Legal vs Certified….

I have been taking part in a discussion on a message board regarding this question –

Can a KJ be legal without being “certified?”

A few minutes ago, I posted the following response to the thread and thought it would make for a good blog post.

———————————————————-

I think most of us are considered legal until otherwise proven illegal.

I equate being certified as a KJ simliar to passing a health department inspection as a restaurant.

You may eat at a restaurant a couple of times a month for years. The food tastes great, the service is good, the pricing is fair. You have never gotten sick from eating there and never heard of anyone else getting sick. You watch the servers come and go through the kitchen door without really concerning yourself with what is on the other side.

Then one day you go to eat at the restaurant and find it has been closed due to health code violations. The health inspector found rat droppings, improper food storage, unclean conditions, etc, etc.

Had the restaurant taken the proper steps, the inspector would have done it’s inspection and placed a nice little seal on the door leading into the restaurant. That seal gives visual notice to prospective patrons that allows them to be reasonable assured that food is being prepared, stored, served in a heathy manner.

Similarly, there are restaurants that absolutely follow the rules of proper, healthy food preparation but for whatever reason, their inspections have fallen to the way side and their seal is out of date. Keen patrons that look for that seal may pass over the restaurant because there is no proof that they have passed inspection. The restaurant is legal in respect to following food preparation guidelines, but there is no proof. Thus they may actually be missing out on some business.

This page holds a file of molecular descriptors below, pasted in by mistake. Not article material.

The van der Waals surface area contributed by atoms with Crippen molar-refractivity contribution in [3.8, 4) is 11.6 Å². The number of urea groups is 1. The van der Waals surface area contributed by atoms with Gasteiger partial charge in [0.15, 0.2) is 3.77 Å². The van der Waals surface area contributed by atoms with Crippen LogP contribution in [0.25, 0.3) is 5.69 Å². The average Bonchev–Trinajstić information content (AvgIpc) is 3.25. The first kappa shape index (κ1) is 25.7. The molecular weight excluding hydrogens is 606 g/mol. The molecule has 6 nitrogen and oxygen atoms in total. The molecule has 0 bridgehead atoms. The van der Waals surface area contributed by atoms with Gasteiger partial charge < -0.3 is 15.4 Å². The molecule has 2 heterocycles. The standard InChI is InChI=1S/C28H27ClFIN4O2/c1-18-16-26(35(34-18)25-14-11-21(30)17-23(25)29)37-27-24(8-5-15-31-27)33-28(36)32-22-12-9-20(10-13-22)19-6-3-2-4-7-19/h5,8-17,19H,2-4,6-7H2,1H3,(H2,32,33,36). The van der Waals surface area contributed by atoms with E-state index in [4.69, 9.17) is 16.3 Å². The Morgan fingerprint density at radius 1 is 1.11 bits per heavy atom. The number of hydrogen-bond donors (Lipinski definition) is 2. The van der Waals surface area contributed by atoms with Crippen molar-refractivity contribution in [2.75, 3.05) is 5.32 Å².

There are great many legal karaoke hosts out there. With the state of the industry, the awareness campaigns from the KIAA, and the resulting legal actions in many areas, it is not only the hosts and venues that aware of piracy, but also the singers themselves.  In my neck of the woods, it is a very high tech area (Google, Amazon, Microsoft, Boeing, and many more…plus a very active Startup Community) and as a result there is a heightened awareness of piracy, technology innovation, and intellectual property. The singers are slowly becoming a bit more discerning in their choice of karaoke venue beyond price of drinks, song selection, friendly host and convenient location. They have heard about the legal actions brought against KJ’s and venues in the area. Very slowly I am seeing folks wonder about the legality and thus the potential longevity of a quality karaoke show. The singers have and are suffering the fallout from piracy as well by being subjected to the $50/night host that is only there for the free bar tab and the chance to oggle some patrons. They want more.

In my opinion, getting certified means the host has taken the extra step to contact the manufacturers and demonstrate compliance. In return they get some extra marketing power to show to venues and patrons that they are in it for the long haul and they are worth the investment.

This is not to say that uncertified hosts are any less legal, capable, qualified or “good”. It just means that as a certified host, I get an extra tool to promote my business and leverage to my advantage. Venues can feel comfortable they won’t get dinged, and patrons can see my investment in the process. Everyone should know I am serious about what I am doing from a business perspective. Now I just have to prove I am capable of running a good show.

Can I be legal without cerification?  Certainly. Can I prove it to a venue or patron?  Possibly, with some work.

I can also be legal *and* certified. When it comes to proving it, I just show the paperwork. Done deal.

-Chris

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